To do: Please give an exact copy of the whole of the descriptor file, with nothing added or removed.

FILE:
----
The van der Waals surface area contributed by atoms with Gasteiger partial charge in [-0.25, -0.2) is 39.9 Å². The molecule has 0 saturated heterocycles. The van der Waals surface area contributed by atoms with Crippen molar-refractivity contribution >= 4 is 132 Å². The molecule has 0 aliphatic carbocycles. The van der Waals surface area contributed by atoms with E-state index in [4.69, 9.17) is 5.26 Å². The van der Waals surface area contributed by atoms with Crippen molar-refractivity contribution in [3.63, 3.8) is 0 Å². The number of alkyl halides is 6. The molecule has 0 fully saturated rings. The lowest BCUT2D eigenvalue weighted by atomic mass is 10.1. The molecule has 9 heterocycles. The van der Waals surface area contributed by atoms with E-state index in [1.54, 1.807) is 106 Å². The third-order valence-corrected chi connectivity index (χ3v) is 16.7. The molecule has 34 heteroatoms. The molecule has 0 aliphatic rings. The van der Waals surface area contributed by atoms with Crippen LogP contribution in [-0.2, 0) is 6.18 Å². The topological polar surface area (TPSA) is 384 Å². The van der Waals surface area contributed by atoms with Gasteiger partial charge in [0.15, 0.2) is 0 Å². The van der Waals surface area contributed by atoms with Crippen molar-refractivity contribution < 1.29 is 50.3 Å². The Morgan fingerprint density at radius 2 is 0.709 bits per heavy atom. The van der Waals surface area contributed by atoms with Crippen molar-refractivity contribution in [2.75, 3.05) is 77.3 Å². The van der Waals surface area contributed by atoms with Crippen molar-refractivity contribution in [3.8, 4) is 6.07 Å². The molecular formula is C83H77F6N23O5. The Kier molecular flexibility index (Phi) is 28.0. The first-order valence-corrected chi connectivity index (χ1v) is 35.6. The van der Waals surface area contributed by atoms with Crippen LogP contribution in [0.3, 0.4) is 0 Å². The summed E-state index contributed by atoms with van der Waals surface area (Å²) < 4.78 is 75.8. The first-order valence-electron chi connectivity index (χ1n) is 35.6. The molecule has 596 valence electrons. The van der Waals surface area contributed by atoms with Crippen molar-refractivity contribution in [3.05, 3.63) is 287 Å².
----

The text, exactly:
The van der Waals surface area contributed by atoms with Gasteiger partial charge in [-0.25, -0.2) is 39.9 Å². The molecule has 0 saturated heterocycles. The van der Waals surface area contributed by atoms with Crippen molar-refractivity contribution >= 4 is 132 Å². The molecule has 0 aliphatic carbocycles. The van der Waals surface area contributed by atoms with E-state index in [4.69, 9.17) is 5.26 Å². The van der Waals surface area contributed by atoms with Crippen molar-refractivity contribution in [3.63, 3.8) is 0 Å². The number of alkyl halides is 6. The molecule has 0 fully saturated rings. The lowest BCUT2D eigenvalue weighted by atomic mass is 10.1. The molecule has 9 heterocycles. The van der Waals surface area contributed by atoms with E-state index in [1.54, 1.807) is 106 Å². The third-order valence-corrected chi connectivity index (χ3v) is 16.7. The molecule has 34 heteroatoms. The molecule has 0 aliphatic rings. The van der Waals surface area contributed by atoms with Crippen LogP contribution in [-0.2, 0) is 6.18 Å². The topological polar surface area (TPSA) is 384 Å². The van der Waals surface area contributed by atoms with Gasteiger partial charge in [0.15, 0.2) is 0 Å². The van der Waals surface area contributed by atoms with Crippen molar-refractivity contribution < 1.29 is 50.3 Å². The Morgan fingerprint density at radius 2 is 0.709 bits per heavy atom. The van der Waals surface area contributed by atoms with Crippen molar-refractivity contribution in [2.75, 3.05) is 77.3 Å². The van der Waals surface area contributed by atoms with Crippen molar-refractivity contribution in [3.8, 4) is 6.07 Å². The molecular formula is C83H77F6N23O5. The Kier molecular flexibility index (Phi) is 28.0. The first-order valence-corrected chi connectivity index (χ1v) is 35.6. The van der Waals surface area contributed by atoms with Crippen LogP contribution in [0.3, 0.4) is 0 Å². The summed E-state index contributed by atoms with van der Waals surface area (Å²) < 4.78 is 75.8. The first-order valence-electron chi connectivity index (χ1n) is 35.6. The molecule has 596 valence electrons. The van der Waals surface area contributed by atoms with Crippen molar-refractivity contribution in [3.05, 3.63) is 287 Å².